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J Am Assoc Lab Anim Sci. Jul 2009; 48(4): 402–404.
Published online Jul 2009.
PMCID: PMC2715932

Comparison of Digital Rectal and Microchip Transponder Thermometry in Cats


This study compares the use of traditional rectal thermometry with an implantable microchip temperature transponder in cats. The microchip transponder was implanted over the shoulder blades and was programmed with cat identification information. Concurrently, the cats were involved in a study in which they were infected experimentally with feline herpesvirus 1; this situation enabled temperature comparisons in both normal and abnormal ranges. Results from the microchip transponder technique were compared with rectal thermometry by using a concordance test of agreement. These data revealed close agreement between rectal and microchip transponder thermometry in the cat at both normal and abnormal temperature ranges.

Abbreviation: FHV1, feline herpesvirus 1

Temperature measurement is part of a basic medical evaluation and is frequently necessary both in the clinical and research settings. Rectal thermometry is the most common method for obtaining a temperature in the clinical setting and is an accurate reflection of core body temperature.7 However restraint is required for this technique, which may cause the animal to experience stress. In the research setting, repeated body temperature measurement may be required, and the handling and stress induced by this procedure may be detrimental to both the handler and animal, particularly in the case of the cat. In addition, muscular exertion affects rectal temperature,15 thus cats may be prone to a rapid increase in rectal body temperature merely from the stress of the procedure, leading to an erroneous presumption of fever. Recent studies in other species have explored the possibility of using less-stressful methods of thermometry including implantable temperature-sensing microchips,2-4,6,7,10,17 noncontact thermometry2,17,19 and tympanic thermometry2,5-8,11,13,14,16,18 and interest in the use of these alternative techniques has been increasing. A few studies have examined the use of tympanic thermometry in cats,11,13,14 but to our knowledge, none has examined the accuracy and repeatability of implantable temperature-sensing microchips in this species. Given that some studies have reported suboptimal accuracy for microchip thermometry in a few species,6,7,17 we considered that confirmation of its accuracy in the cat was necessary. The purpose of the present study was to compare standard rectal thermometry with the alternative method of microchip transponder thermometry in the cat.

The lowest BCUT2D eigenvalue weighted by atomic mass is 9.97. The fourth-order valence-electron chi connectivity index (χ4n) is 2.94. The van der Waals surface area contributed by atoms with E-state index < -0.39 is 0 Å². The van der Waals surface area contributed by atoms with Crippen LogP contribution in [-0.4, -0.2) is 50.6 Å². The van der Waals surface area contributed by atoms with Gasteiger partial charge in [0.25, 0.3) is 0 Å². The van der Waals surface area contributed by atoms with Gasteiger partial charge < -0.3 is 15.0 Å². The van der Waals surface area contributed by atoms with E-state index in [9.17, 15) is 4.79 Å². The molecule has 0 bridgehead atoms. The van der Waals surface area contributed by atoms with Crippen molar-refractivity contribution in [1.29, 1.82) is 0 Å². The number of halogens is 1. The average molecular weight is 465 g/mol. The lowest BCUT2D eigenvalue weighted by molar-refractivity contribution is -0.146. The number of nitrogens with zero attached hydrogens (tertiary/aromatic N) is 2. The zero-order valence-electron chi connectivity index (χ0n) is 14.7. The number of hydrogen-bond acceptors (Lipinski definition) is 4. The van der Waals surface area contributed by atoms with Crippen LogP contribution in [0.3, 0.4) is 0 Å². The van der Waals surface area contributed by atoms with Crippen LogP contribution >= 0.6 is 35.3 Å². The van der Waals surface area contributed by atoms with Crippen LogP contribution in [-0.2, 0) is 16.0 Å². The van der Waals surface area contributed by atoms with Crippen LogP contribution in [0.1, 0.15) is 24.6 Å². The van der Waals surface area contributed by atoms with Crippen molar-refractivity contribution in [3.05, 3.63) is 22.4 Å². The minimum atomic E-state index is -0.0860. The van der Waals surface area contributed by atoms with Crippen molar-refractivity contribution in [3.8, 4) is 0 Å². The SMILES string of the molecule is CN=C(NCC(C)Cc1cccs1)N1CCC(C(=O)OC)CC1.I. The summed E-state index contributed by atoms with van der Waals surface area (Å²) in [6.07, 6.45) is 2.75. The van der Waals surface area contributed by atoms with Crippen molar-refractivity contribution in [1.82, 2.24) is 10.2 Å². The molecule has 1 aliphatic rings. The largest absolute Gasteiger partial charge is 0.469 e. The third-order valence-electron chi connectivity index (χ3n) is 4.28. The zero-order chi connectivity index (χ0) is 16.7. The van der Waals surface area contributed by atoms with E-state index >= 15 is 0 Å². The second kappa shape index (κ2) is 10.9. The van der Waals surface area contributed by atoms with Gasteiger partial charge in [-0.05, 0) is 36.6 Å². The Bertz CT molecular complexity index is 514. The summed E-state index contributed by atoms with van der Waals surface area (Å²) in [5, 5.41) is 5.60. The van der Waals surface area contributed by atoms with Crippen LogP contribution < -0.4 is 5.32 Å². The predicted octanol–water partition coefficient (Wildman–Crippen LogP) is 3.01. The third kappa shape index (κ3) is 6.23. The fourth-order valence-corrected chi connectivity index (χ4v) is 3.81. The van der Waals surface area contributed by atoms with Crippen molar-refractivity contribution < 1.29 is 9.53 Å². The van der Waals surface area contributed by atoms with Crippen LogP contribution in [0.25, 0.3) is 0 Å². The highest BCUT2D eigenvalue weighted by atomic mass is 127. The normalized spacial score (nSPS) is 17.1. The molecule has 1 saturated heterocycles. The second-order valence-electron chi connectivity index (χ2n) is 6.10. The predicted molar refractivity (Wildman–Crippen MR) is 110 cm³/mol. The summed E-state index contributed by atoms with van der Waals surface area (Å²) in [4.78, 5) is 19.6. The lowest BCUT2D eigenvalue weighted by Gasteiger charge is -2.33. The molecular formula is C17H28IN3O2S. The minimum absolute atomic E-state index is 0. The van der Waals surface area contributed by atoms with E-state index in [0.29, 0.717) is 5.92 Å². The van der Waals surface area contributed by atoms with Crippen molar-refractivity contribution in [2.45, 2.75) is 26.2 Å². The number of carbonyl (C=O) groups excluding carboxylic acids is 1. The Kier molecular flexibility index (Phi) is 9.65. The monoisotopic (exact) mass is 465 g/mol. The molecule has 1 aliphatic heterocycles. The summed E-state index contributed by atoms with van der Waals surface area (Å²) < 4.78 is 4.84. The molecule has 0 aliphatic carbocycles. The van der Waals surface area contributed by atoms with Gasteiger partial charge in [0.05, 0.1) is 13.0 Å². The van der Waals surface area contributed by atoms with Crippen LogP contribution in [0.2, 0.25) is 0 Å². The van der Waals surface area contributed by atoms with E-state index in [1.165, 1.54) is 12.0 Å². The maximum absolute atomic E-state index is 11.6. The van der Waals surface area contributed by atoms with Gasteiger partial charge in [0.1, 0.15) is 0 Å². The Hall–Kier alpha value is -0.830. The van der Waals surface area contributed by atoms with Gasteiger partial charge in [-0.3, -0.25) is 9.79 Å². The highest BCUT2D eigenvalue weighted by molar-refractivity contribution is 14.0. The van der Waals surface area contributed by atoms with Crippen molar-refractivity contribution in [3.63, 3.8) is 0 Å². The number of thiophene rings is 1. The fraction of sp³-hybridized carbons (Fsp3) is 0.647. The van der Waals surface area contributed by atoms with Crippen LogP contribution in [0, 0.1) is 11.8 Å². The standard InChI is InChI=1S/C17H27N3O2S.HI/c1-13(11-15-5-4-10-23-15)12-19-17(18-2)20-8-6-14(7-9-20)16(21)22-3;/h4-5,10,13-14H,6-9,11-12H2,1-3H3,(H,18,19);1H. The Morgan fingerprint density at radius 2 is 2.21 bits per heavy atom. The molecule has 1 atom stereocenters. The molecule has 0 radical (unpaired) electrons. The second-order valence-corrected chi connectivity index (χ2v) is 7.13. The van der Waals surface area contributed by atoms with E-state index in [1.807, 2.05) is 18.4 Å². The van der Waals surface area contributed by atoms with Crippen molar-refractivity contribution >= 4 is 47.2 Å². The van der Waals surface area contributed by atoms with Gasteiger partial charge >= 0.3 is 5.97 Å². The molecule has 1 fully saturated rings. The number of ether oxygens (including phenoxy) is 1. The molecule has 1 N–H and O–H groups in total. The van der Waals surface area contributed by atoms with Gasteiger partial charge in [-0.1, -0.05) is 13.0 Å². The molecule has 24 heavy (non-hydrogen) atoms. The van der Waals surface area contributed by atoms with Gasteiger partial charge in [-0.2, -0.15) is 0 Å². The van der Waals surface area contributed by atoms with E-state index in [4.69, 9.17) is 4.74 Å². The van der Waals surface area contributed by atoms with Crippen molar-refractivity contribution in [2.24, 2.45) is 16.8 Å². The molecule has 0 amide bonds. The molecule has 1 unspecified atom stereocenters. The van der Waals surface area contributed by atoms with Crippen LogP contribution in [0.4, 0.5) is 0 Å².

Materials and Methods


Purpose-bred domestic shorthair cats [n = 40 (21 intact female, 19 intact male); age, 17 wk; weight, 1.2 to 2.9 kg; n = 40; Liberty Laboratories, Waverly, NY] were used for this study. The study protocol was approved by the Colorado State University Institutional Animal Care and Use Committee. The cats were gang housed in groups of 8 and were cared for according to the principles outlined in the Guide for Care and Use of Laboratory Animals.9 The environment was maintained at a temperature of 18.8 to 25 °C with a 12:12-h light:dark cycle, and free-choice water and food were available at all times. The cats were socialized daily (approach, light restraint, and petting for approximately 1 min) for 2 wk before initiation of the study, and most of the cats seemed comfortable with human contact by that time.

Concurrently, these cats were enrolled in a study in which they were infected experimentally with FHV1. This study required daily thermometry and clinical assessment. Infection was performed by sedating all cats with ketamine (5 mg/kg IV) and diazepam (0.25 mg/kg IV) and inoculating both nares (25% of the inoculum in each) and the nasopharynx (50% of the inoculum) with a plaque-purified field strain of FHV1 by use of an atomizer as previously described.12 This protocol results in infection, viral shedding, and clinical signs of FHV1, including fever greater than 39.2 °C (102.5 °F), nasal congestion and discharge, sneezing, epiphora, and conjunctivitis.

Data collection.

On day 4 or day 5 before the study began, the cats were implanted with programmable subcutaneous microchip transponders (IPTT-300 Extended Accuracy Calibration; Bio Medic Data Systems, Seaford, DE) over the shoulder blades as instructed by the manufacturer. This procedure involved manual restraint, tenting of the skin over the shoulder blade area, quick insertion of a large-bore needle delivery device containing the microchip, and depression of the plunger on the device that expelled the microchip from the delivery device. Each transponder had been programmed with the cat's individual identification number (ear tattoo applied by the supplier). By using both methods, temperatures were obtained once during the week before infection with FHV1 and once during the week after infection when all cats had clinical signs of FHV1 infection. Thereafter daily temperatures were obtained only with the microchip transponder device. On the days when temperatures were obtained by using both methods, the cats were restrained in lateral recumbency to facilitate rectal thermometry. For both methods, temperatures were obtained in random sequence and were completed within 1 to 3 min for each animal. Signs of stress, including struggling and vocalization, and the overall approachability of each animal were noted. Temperatures were collected again, in duplicate, with both approaches after the cats recovered from acute infection and were clinically normal and afebrile.

Temperature measurements were obtained by using a digital rectal thermometer (Deluxe Fast Read Thermometer, Walgreens, Deerfield, IL). Its precision and accuracy were ± 0.16 °C as evaluated against a National Institute of Standards and Technology thermometer in a hot-water bath. Measurements were taken by lubricating the probe tip with a bacteriostatic lubricant and inserting it into the rectum to a depth of approximately 1.5 cm. The thermometer was held in place until a beep was heard (10 s), and the displayed temperature was recorded. The probe tip was cleaned between readings. Replicate temperatures were obtained by inserting the probe into the rectum and repeating the process twice without removing the probe.